Europol's assessments coincide with the point of view of the EUAA, which warns that the increase in asylum requests was more pronounced starting in July, but the trend began to reverse in December 2023, and that they cannot directly link the increase of applications with the events of October 7 due to the existing limitations on leaving Gaza. “The registered Palestinians requesting international protection were probably already in the EU,” explains an agency source.

Another indication that fewer Palestinians are arriving is that the number of those housed in Greek refugee camps from October to the end of January is decreasing, says George Skordilis, from the press office of the Ministry headed by Kairidis. “In October there were 2,621, and in January there were 1,630 left,” he details. This decrease is due to two reasons: the speeding up of asylum application processing times and, even more significantly, “the great reduction in the flow of Palestinians to Greece,” according to Skordilis.

Illegal pushbacks

Europol reports describe how smugglers organize trips from Turkey, or did so until October 7. Palestinians traveled from Gaza to Egypt by bus. From Cairo, they flew to Istanbul on tourist visas and once there, they went by road to Izmir, from where local facilitators took them clandestinely by sea to the Greek islands. “The rates point to €550 [$600] per person for the Egypt – Turkey – Greece route, but one criminal network charged up to €15,000 [$16,400] per person,” says Europol.

Fatima and Ghada undertook that journey. Before leaving Gaza they had agreed that each family would pay €5,580 ($6,100) for the zodiac crossing from Turkey to Greece, but they had to renegotiate the price because the relatives who were financing them died while they were on the trip. They deposited the agreed amount of money, €3,720 ($4,070), with an intermediary known as hawala, who unlocks it once the migrants arrive at the destination.

Migrants outside the Kara Tepe camp hoping to leave the island of Lesbos for continental Greece.
Migrants outside the Kara Tepe camp hoping to leave the island of Lesbos for continental Greece. Panagiotis Balaskas (AP)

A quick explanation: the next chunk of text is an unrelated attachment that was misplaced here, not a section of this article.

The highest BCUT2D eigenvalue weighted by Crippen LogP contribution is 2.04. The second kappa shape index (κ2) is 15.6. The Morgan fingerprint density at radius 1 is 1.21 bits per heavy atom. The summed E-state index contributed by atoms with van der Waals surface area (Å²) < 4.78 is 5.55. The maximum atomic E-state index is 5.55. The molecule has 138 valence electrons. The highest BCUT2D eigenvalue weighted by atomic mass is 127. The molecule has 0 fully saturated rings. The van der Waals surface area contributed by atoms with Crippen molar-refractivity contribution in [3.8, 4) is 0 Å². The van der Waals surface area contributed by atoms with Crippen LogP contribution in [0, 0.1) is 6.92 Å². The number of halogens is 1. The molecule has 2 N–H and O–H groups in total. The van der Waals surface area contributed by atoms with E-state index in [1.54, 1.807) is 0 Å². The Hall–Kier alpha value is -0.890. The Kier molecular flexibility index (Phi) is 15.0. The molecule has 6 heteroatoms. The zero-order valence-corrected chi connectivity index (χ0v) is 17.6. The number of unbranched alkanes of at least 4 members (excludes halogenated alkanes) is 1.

Both women tried to reach Greece seven times before they succeeded, as they were victims of immediate deportations or “pushbacks,” which are an illegal but common practice since 2020. Migrants are detained in Greek waters by boats manned by coast guards and hooded men who remove or destroy the engine, before setting them adrift. In 2023 there were 25,145 returns of this type in the Aegean Sea and the Palestinians were the second nationality that suffered the most, with 9,697 affected. “I saw death in my children’s eyes every time we went to sea,” says Fatima. On two occasions, these individuals pointed their weapons directly at their heads to make them stop the boat. One of the times, a Turkish coast guard told them: “Why do you come here? “Go back to Gaza so the Israelis will kill you.” Finally, on December 6, 2023, they arrived in Lesbos.

Fatima and Ghada’s eldest daughter, 13, are still healing from severe burns they suffered during the sea crossing. It is a common injury among migrants, which is caused by the reaction between salt water and gasoline from the boat engine. In Kara Tepe life is not easy. The Greek government has managed to shorten processing times for asylum applications and the stay in the camps. Fatima and Ghada have already got their papers in order. For this reason, they no longer have the right to receive food and must leave the camp, but they do not have the money to even buy the ferry ticket to Athens. “We don’t even have enough money for the bus to the port,” says Ghada.

The ultimate goal of both families is Belgium. The government there, says Fatima, has shown greater sensitivity towards the Palestinians than the rest of the EU. Although they don’t know anyone there, they hope to meet compatriots who will help them take the first steps of their new life.